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martes, 6 de julio de 2010

Memories of Alcalá 38: Drought

Spanish original and photos

The Virgin of the Saints is the most effective symbol uniting the people of Alcalá. A link which nobody can dispute, which everyone accepts without question. It is simple faith translated into popular religion, passed on by mothers to their children with impressive fidelity. And the men maintain a silence, indicating a respect which nobody would dare to question.

By contrast, some years produced an exceptional phenomenon for all the inhabitants of Alcalá: farmers, livestock breeders, gardeners, farm labourers, asparagus-gatherers, temporary workers, caterers … this was the drought. When the situation became desperate, the people would ask the Brotherhood to bring the Virgin to the town. The lack of water was the worst thing that could happen, and often brought poverty, epidemics and illness. In the years of drought, the last resort was to bring the Virgin from the Sanctuary and for all the townspeople to accompany her to the River Barbate in the Prado.

They carried her on her mobile platform and stood her in the river. The people prayed and beseeched her with cries – “Our Mother of the Saints, water!” This was repeated time and time again, until it started raining or got dark. When night began to fall on the Prado the Virgin would be returned to the church and people would be sure they could see dark clouds in the sky. They swore that before dawn the fields would be watered. And they went to bed reassured that they would wake up to fields flooded with water.

The Alcalainos tell a somewhat derisive story about the people of Medina. They say that processions to plead for water rarely took place there. This was because the old parish priest did not like processions, and when the people asked for one he would say “There is no need, because they've taken out the Virgin of the Saints in Alcalá, and if it rains in Alcalá, it will rain in Medina.” In Alcalá they took drought very seriously, because the economy and life of the city depended totally on water.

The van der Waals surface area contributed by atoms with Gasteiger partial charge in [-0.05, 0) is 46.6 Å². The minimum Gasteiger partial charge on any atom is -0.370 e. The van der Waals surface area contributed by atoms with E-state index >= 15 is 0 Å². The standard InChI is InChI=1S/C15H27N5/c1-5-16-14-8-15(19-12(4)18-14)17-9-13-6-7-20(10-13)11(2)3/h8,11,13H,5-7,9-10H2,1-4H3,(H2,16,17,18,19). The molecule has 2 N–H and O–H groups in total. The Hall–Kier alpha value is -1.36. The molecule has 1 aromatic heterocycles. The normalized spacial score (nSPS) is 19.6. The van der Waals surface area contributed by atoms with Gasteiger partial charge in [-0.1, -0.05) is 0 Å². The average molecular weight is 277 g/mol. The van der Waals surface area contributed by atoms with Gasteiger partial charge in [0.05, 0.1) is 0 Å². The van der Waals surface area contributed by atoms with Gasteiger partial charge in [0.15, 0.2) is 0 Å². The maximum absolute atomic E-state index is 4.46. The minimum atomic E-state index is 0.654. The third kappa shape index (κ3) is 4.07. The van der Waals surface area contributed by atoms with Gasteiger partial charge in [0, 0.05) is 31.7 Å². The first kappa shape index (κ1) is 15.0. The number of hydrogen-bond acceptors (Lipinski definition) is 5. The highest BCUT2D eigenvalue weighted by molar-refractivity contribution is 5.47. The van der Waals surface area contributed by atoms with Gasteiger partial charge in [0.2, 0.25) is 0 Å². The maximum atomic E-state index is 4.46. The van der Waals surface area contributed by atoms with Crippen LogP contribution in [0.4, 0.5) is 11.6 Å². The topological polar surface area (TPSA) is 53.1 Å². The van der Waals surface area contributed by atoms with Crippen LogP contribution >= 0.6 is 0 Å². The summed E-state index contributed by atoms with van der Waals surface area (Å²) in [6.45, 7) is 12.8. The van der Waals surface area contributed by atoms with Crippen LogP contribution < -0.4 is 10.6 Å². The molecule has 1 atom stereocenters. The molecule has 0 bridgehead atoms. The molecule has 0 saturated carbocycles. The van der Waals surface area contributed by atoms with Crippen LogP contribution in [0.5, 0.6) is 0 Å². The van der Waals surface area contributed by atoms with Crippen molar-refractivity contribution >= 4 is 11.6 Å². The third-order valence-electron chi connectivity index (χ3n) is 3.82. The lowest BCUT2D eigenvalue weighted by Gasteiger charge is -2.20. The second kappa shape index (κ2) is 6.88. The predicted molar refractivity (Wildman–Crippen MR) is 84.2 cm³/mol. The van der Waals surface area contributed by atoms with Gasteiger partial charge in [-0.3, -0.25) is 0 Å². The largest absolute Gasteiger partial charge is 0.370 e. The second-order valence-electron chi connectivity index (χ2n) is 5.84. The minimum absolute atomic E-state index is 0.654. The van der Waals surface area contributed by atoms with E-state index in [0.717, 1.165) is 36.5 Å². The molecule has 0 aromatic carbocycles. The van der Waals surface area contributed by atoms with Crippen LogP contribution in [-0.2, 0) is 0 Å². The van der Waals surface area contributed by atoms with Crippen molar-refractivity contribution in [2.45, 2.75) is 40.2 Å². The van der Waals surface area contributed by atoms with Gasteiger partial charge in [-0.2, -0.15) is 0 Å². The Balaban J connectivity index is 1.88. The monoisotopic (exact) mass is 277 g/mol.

With time, the Town Council and the people recognised that what God and the Virgin wanted was for them to take necessary preventative measures in years of bad drought. The solution was to construct more and better reservoirs. The rivers of Alcalá produced a sufficient flow of water, but they emptied into the sea without giving any benefit. This water had to be collect and stored through the winter, then administered sensibly and with good judgement during the long summer months.

Some years the countryside dried up completely and the inhabitants of the hill-towns suffered water restrictions. In contrast, the plains of the lower Guadalquivir offered an impressive spectacle with fields covered in green and the taps running unrestricted. There they had been building reservoirs since the 1920s.

More than that, the imbalance in water management took water away from some and flooded the farms of others. This year, 2010, we had two months of rain, the rivers of Alcalá burst their banks and the fields were flooded. It was even said that some reservoirs had to drain off water and others could not be prevented from overflowing.

Vegetable gardens abounded in the region. In Alcalá alone there were over 200. There were no reservoirs upstream on the rivers because it was assumed that Alcalá had sufficient water in its aquifers. And it so does, Paradoxically, in Almeria, where there is very little rain, in the last drought (2005/6) there were no water restrictions. On the other hand in the Sierra de Cádiz, one of the places with the highest rainfall in Spain, many families suffered cuts in their water supply.

Experts in migratory movements predict that in the next ten years many foreigners will move to the Sierras of Cádiz and Málaga to enjoy their years of retirement. They come looking for the good climate, sunshine, flora and fauna, and culinary riches. It is estimated that the population could double. For this, we need to plan ahead and ensure that water is collected in reservoirs rather than running into the sea, and repair reservoirs that lose water. These new residents will want enough water for golf courses, lawns and swimming pools. In Medina there is already a golf course under construction. Alcalá is in the privileged position of being able to aspire to restoring its population to the years when it had around 12,000 inhabitants. The new ways of life will need more water.

This very year the reservoirs have had to open their floodgates because they cannot hold all the rainfall. The only reservoir which fell short of being completely full was the Guadalcacin. Its constructor said he has never seen it full, but this year it reached 90% capacity. With this quantity of water we have enough to last for four years, even if not a drop more rain falls. Within a few years however, in a new cycle of drought, we may have to return to asking the Virgin for water if the reservoirs don't do their job.

JUAN LEIVA
Translated by Claire Lloyd

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